You’ve certainly seen Coca-cola’s #shareacoke marketing gimmick of putting names on the side of its cans. I first noticed it on the way back from Southland when, sitting next to Sarah Lacy on our flight, my bottle of soda urged me to “Share a Diet Coke with Sarah.” That’s targeted marketing gold right there, Coke.
But now Coke has expanded the campaign to include family members and other social roles, and is spreading it across all of the company’s cola lines. Unfortunately, this seems to have lead Coca-cola into a gender minefield — the second most dangerous type of minefield, after an actual minefield.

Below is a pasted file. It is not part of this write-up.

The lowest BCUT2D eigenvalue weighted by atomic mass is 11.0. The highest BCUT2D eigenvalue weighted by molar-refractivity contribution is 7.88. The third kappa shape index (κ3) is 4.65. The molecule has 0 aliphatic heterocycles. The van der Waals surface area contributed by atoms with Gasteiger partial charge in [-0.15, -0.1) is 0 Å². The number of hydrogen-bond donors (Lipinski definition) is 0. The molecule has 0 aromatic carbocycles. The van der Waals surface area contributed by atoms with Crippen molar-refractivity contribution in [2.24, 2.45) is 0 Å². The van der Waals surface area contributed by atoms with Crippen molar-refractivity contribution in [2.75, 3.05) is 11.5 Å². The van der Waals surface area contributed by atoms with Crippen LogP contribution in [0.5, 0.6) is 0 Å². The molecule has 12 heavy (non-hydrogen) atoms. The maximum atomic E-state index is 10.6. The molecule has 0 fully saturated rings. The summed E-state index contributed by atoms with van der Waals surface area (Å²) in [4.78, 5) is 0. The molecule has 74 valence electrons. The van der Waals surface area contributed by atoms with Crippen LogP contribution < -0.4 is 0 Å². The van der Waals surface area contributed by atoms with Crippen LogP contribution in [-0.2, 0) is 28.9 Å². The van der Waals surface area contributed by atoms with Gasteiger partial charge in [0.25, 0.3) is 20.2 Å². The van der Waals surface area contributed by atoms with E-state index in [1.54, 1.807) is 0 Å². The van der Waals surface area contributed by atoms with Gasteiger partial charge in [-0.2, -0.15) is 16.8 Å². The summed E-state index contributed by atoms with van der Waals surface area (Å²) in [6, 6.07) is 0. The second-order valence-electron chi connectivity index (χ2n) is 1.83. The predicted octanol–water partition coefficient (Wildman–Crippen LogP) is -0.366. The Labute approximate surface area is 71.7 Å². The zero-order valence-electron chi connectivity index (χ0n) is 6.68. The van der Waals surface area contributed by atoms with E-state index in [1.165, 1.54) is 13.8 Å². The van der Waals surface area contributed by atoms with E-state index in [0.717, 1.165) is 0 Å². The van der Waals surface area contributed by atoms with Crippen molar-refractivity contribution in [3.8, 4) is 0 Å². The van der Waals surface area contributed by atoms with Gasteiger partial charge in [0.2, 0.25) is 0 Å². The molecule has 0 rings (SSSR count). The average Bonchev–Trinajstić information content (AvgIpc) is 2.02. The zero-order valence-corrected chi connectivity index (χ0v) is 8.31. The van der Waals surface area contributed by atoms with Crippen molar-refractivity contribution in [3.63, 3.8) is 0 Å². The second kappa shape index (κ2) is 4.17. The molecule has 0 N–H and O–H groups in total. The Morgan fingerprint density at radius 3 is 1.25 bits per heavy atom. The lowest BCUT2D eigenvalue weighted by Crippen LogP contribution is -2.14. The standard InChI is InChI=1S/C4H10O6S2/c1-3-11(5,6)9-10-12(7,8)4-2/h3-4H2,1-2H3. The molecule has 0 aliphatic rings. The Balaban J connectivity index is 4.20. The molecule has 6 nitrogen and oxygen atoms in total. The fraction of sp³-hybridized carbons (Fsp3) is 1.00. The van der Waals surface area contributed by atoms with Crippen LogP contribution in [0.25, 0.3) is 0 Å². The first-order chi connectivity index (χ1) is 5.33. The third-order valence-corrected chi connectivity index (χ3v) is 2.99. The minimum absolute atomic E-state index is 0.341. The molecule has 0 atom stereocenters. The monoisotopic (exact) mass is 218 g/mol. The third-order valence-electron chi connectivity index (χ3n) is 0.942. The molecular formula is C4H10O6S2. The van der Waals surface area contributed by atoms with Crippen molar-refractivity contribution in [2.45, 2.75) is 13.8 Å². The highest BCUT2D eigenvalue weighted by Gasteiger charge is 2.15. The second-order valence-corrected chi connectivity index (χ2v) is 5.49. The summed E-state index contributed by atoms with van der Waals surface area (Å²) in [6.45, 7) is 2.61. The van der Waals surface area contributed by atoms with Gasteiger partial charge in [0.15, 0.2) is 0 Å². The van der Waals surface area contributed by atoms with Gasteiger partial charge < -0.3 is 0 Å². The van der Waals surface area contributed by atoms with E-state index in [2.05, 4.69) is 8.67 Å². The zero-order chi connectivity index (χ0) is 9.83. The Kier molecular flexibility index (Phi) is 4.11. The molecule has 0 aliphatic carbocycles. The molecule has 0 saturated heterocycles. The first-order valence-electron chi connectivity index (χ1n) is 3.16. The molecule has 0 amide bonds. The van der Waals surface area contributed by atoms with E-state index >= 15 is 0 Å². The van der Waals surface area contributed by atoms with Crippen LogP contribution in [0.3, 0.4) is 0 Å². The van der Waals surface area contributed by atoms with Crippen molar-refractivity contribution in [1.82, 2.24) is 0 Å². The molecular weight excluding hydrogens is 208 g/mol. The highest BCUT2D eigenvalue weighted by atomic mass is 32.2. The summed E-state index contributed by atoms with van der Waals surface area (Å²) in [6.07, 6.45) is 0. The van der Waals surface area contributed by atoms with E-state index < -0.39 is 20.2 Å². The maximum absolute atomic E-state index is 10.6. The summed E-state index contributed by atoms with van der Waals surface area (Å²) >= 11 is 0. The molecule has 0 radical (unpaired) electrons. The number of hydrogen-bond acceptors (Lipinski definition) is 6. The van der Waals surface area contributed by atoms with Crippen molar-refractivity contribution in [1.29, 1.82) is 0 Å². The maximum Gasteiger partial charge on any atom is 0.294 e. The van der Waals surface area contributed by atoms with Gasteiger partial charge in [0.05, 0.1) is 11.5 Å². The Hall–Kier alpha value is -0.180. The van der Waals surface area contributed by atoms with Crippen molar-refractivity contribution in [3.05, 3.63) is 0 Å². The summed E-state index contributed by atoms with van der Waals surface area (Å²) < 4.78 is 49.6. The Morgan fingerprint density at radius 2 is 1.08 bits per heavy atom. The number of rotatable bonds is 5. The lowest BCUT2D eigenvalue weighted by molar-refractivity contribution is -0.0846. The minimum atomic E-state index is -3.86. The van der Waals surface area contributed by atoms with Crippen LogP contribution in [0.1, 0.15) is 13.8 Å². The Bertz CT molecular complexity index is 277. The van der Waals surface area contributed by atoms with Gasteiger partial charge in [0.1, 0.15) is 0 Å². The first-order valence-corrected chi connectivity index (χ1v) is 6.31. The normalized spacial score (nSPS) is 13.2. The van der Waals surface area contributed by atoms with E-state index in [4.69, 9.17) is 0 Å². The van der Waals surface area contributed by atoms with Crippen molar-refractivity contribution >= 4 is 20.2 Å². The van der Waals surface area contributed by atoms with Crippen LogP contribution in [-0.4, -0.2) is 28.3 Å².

Exhibit A: Two cans, I spotted side-by-side in a San Francisco store a little while ago.
Coca-cola has made no secret of the fact that Coke Zero was launched to target male consumers who want a diet drink but are (apparently) embarrassed to be seen holding Diet Coke, a beverage which has traditionally been targeted at women.
So, given the gender targeting of those two drinks, how does Coke think it can best reach female and male consumers? Like this, apparently…
Now, I should say, it’s entirely possibly that somewhere hidden away in a fridge across town, there’s a Coke Zero that accepts that boys might want to spend time with their mothers, or a Diet Coke that understands that girls maybe — just maybe — might also be gamers. I’ll send a Pando t-shirt to anyone who finds a can like that in the wild.
Meantime… huzzah, gender stereotypes!